Great Twitter thread by Brad Setser
…Fifteen months later, the giant bailout has become a millstone around Mr Macri’s neck. Voters angry at the continuing recession delivered a stinging rebuke on August 11, handing a big victory to his Peronist rival Alberto Fernández in a primary vote. The contest is regarded as a reliable barometer for the election in October and its result panicked investors because it spelt disaster for Mr Macri’s chances.
Following days of market chaos in the wake of the vote, Mr Macri’s government bowed to the inevitable last week and asked creditors for more time to pay back Argentina’s $101bn of foreign debt, including the IMF money, as Buenos Aires struggled to avoid the country’s ninth sovereign default — and the third this century. Currency controls were imposed on businesses on Sunday after it lost an estimated $3bn in reserves in just two days last week. – FT, Sept 1
Excellent analysis and explanation, Gary.
If you knew the first thing about MMT you’d know that Argentina is not a monetary sovereign and so MMT prescriptions don’t apply. It’s explained in literally dozens of academic MMT publications
What is Argentina?
If you knew anything about money and central banking, a debit from a credit, you’d know that MMT destroys money velocity, and thus factor incomes.
But Argentina, back in 1945 before the Central Bank was nationalized, was a monetary sovereign. It was one of the wealthiest countries in the world, the peso was one of the most traded currencies, and the country was a net creditor to the Allies in both world wars. What happened? The Central Bank, which was half-private much like the Fed, was nationalized, and from then onwards, Argentina starting with the government of Juan Perón in 1946, started monetizing its deficits.
So inflation which was in an annual average of 2% between 1810 and 1945 shot up to an average of more than 40% a year, the peso stopped being a trusted currency, Argentines started hoarding US dollars to save money, and the country lost monetary sovereignity PRECISELY because of the kind of nonsense MMT advocates.
Now MMT advocates use the excuse that their theory doesn’t apply to Argentina, I suggest you study the history because it is precisely a case study of how MMT (before it was called as such, but the policies followed were the same), reduced a country that was a Spanish-speaking Australia into an economic basket case.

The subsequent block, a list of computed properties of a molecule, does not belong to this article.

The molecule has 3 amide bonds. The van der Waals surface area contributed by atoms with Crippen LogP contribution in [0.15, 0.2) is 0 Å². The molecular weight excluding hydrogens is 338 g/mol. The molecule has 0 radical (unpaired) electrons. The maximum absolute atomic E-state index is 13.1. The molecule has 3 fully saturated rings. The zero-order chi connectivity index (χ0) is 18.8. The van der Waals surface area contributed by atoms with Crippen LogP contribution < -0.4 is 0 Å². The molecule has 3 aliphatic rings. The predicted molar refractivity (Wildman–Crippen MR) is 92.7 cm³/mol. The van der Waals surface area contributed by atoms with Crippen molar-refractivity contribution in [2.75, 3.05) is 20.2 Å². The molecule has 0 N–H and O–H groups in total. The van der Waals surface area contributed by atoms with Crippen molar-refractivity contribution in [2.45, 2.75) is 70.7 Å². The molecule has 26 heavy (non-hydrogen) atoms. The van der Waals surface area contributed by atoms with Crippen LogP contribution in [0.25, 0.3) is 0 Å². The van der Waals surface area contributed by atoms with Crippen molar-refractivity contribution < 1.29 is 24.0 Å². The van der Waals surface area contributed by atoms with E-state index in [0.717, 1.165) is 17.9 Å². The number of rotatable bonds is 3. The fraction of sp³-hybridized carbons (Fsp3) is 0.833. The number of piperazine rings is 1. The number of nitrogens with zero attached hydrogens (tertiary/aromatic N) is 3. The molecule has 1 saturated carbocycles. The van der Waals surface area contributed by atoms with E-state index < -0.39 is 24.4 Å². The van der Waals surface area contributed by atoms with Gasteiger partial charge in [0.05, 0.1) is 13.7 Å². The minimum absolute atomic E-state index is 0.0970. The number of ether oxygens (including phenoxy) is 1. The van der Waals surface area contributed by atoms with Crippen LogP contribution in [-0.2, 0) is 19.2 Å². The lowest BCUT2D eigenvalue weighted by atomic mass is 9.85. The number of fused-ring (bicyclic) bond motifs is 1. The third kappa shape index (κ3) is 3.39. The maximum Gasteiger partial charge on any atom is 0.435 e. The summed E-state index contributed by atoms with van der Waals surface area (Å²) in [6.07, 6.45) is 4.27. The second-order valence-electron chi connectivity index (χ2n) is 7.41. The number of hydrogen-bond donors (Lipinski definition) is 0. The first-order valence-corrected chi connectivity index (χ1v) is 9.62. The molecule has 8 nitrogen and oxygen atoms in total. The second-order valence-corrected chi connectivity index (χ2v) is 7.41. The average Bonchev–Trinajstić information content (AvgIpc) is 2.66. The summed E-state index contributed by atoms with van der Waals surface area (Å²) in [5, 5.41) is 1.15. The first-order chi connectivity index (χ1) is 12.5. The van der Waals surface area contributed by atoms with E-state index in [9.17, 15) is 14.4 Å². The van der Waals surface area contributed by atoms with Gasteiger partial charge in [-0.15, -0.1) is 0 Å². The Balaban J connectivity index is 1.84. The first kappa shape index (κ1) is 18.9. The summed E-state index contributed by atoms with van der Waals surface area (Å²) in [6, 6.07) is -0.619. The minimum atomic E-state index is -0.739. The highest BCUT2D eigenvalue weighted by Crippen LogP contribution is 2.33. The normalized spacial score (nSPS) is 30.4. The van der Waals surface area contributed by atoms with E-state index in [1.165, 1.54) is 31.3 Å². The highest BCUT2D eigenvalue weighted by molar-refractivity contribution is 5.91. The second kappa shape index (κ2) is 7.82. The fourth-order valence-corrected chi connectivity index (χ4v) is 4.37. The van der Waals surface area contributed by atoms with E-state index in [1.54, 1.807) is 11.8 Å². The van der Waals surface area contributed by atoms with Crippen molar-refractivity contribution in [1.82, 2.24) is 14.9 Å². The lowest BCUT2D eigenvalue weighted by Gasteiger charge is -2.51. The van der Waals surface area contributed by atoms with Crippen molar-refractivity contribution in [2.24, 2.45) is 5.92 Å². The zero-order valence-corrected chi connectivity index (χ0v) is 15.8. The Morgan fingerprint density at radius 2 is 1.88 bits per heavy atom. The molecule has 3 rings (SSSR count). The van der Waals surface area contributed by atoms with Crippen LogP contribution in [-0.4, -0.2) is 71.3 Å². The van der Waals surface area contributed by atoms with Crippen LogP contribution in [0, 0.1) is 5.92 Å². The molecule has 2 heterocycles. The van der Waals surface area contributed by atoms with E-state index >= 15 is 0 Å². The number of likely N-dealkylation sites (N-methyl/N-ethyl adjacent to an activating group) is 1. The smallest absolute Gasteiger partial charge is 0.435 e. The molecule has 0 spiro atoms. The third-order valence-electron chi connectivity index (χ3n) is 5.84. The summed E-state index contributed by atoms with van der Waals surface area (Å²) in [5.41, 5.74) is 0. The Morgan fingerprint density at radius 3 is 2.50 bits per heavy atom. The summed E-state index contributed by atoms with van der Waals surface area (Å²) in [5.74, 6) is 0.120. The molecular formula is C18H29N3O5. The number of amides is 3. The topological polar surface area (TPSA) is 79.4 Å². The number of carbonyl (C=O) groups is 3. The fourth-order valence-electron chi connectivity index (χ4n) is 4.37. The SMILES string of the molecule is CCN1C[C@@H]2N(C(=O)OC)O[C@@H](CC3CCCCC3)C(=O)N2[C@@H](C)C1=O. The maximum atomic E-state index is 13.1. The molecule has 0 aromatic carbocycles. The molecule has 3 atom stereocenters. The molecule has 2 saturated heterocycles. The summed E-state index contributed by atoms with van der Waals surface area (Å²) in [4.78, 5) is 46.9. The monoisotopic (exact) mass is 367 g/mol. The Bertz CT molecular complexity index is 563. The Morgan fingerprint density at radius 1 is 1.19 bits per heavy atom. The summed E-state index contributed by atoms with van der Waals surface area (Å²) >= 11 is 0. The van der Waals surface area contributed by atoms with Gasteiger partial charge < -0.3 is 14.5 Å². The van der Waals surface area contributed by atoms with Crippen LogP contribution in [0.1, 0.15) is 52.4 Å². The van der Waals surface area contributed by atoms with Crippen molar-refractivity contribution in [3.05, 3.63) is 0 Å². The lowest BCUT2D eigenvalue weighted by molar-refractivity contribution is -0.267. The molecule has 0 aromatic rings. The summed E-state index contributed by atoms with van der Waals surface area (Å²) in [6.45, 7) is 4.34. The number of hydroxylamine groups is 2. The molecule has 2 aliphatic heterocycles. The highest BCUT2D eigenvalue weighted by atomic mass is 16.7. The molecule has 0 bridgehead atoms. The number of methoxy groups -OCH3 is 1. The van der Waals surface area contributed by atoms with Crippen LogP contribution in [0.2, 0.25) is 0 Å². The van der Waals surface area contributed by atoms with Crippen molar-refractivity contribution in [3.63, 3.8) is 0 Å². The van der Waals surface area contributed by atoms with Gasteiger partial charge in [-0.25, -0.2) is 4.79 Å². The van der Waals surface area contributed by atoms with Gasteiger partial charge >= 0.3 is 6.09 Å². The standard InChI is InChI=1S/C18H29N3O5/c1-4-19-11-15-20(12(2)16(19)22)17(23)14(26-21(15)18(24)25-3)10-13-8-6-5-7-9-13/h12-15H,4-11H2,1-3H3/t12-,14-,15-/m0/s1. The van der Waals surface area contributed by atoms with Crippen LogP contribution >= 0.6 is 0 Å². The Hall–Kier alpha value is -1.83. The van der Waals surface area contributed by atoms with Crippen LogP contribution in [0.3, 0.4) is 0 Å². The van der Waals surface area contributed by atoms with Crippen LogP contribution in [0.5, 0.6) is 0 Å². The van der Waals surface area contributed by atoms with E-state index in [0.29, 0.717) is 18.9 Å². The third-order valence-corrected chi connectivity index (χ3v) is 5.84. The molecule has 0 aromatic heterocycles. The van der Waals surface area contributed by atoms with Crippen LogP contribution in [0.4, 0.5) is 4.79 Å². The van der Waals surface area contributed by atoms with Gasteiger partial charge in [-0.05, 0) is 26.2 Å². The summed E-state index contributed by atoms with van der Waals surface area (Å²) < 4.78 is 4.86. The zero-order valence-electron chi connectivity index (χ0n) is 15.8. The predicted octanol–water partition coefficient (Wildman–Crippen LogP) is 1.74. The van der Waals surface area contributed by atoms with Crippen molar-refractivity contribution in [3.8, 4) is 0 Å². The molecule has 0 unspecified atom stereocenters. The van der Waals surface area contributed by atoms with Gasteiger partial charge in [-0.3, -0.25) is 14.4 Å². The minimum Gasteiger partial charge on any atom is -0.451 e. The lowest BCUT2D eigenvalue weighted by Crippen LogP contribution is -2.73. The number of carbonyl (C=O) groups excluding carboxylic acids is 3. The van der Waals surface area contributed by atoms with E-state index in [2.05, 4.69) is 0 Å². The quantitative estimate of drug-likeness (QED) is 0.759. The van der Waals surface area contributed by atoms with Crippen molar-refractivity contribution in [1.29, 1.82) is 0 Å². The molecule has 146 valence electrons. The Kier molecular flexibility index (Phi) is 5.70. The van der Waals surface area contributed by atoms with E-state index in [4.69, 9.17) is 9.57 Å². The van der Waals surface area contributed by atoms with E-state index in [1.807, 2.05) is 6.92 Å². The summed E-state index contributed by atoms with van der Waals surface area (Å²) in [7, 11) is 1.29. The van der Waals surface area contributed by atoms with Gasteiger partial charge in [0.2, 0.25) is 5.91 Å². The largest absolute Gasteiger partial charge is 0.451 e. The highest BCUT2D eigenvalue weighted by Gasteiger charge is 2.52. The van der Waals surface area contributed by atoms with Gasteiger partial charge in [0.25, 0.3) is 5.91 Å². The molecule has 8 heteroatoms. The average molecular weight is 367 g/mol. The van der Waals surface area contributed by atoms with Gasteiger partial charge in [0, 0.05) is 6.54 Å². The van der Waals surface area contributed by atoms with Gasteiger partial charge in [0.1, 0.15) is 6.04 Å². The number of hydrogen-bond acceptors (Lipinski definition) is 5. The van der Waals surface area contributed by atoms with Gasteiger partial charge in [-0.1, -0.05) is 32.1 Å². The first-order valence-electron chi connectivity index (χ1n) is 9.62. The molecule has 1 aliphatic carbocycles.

What Scott Fullwiler said.
Sadly, you could have tweeted your mistakes and got corrections in minutes; possibly seconds.
Correct me, please?
See this thread …
The thread is blocked. How exactly do you define a “monetary sovereign”? Reserve currency status?
From the thread (which didn’t seem to be “blocked” for me):
” MMT economists have been clear that monetary sovereignty is about not having debt in a foreign currency AND not having to defend a fixed exchange rate. “
Pingback: Modern Monetary Theory (MMT) Proponents Have A Big Argentina Problem – Finanz.dk
Pingback: Modern Monetary Theory (MMT) Proponents Have A Big Argentina Problem – SYFX+
Pingback: Modern Monetary Theory (MMT) Proponents Have A Big Argentina Problem | Real Patriot News
Pingback: Modern Monetary Theory (MMT) Proponents Have A Big Argentina Problem – TCNN: The Constitutional News Network
Pingback: Modern Monetary Theory (MMT) Proponents Have A Big Argentina Problem
Pingback: Modern Monetary Theory (MMT) Proponents Have A Big Argentina Problem | Zero Hedge
Pingback: Modern Monetary Theory (MMT) Proponents Have A Big Argentina Problem | StockTalk Journal
Pingback: Modern Monetary Theory (MMT) Proponents Have A Big Argentina Problem – TradingCheatSheet
Pingback: Los proponentes de la Teoría Monetaria Moderna (TMM) tienen un gran problema en Argentina | VIDA LATINOAMERICANA
Pingback: Modern Monetary Theory (MMT) Proponents Have A Big Argentina Problem – The Conservative Insider
Argentina had “foreign-currency sovereign bonds” (an oxymoron), so not monetarily sovereign. [https://www.economist.com/finance-and-economics/2019/09/02/argentinas-beleaguered-government-imposes-capital-controls]
The United States does not borrow its own money. The Federal Reserve is a private institution/organization. That’s why we have the debt troubles we do today and for the past 100 years.
Research the film: The Money Masters
This is too easy. 80% of Argentinian debt denominated in dollars. Some of the rest is euro-based. Ergot, the country is not “borrowing in its own currency.”
MMT’s tenets are sound, as always.
Not all of it, my friend… I suspect the U.S. Treasury has some small amount of non-dollar debt out there.
$58 billion of local currency debt at USD/ARS 58
Pingback: Best Things I’ve Read All Week (8 Sept ’19) | Ryan Goh: Life through these eyes